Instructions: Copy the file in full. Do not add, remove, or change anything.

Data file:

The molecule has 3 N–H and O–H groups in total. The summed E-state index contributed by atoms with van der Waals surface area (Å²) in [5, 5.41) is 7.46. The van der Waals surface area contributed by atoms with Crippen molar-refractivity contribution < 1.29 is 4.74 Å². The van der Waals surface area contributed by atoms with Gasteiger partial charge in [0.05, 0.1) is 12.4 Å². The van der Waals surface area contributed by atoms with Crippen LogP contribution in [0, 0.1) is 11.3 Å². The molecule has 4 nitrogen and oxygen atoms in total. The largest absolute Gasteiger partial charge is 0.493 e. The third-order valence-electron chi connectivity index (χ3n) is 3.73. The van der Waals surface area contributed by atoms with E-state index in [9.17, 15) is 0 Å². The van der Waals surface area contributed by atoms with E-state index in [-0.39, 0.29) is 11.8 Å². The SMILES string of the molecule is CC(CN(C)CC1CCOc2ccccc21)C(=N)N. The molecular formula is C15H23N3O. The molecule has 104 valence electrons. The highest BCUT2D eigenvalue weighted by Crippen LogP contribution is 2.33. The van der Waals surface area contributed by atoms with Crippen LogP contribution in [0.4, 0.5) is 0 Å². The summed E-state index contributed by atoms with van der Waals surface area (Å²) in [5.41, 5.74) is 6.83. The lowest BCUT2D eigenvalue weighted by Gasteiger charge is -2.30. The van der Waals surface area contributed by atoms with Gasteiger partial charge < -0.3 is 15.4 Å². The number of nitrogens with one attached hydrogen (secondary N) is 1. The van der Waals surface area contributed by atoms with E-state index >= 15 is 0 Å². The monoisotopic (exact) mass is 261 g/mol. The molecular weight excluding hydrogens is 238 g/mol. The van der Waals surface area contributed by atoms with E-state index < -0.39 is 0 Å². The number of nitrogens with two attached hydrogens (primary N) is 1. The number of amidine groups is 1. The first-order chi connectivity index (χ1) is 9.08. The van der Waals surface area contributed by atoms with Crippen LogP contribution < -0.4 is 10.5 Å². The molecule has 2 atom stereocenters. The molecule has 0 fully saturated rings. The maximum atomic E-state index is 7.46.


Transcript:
The molecule has 3 N–H and O–H groups in total. The summed E-state index contributed by atoms with van der Waals surface area (Å²) in [5, 5.41) is 7.46. The van der Waals surface area contributed by atoms with Crippen molar-refractivity contribution < 1.29 is 4.74 Å². The van der Waals surface area contributed by atoms with Gasteiger partial charge in [0.05, 0.1) is 12.4 Å². The van der Waals surface area contributed by atoms with Crippen LogP contribution in [0, 0.1) is 11.3 Å². The molecule has 4 nitrogen and oxygen atoms in total. The largest absolute Gasteiger partial charge is 0.493 e. The third-order valence-electron chi connectivity index (χ3n) is 3.73. The van der Waals surface area contributed by atoms with E-state index in [9.17, 15) is 0 Å². The van der Waals surface area contributed by atoms with E-state index in [-0.39, 0.29) is 11.8 Å². The SMILES string of the molecule is CC(CN(C)CC1CCOc2ccccc21)C(=N)N. The molecular formula is C15H23N3O. The molecule has 104 valence electrons. The highest BCUT2D eigenvalue weighted by Crippen LogP contribution is 2.33. The van der Waals surface area contributed by atoms with Crippen LogP contribution in [0.4, 0.5) is 0 Å². The summed E-state index contributed by atoms with van der Waals surface area (Å²) in [5.41, 5.74) is 6.83. The lowest BCUT2D eigenvalue weighted by Gasteiger charge is -2.30. The van der Waals surface area contributed by atoms with Gasteiger partial charge < -0.3 is 15.4 Å². The number of nitrogens with one attached hydrogen (secondary N) is 1. The van der Waals surface area contributed by atoms with E-state index >= 15 is 0 Å². The monoisotopic (exact) mass is 261 g/mol. The molecular weight excluding hydrogens is 238 g/mol. The van der Waals surface area contributed by atoms with E-state index < -0.39 is 0 Å². The number of nitrogens with two attached hydrogens (primary N) is 1. The number of amidine groups is 1. The first-order chi connectivity index (χ1) is 9.08. The van der Waals surface area contributed by atoms with Crippen LogP contribution < -0.4 is 10.5 Å². The molecule has 2 atom stereocenters. The molecule has 0 fully saturated rings. The maximum atomic E-state index is 7.46.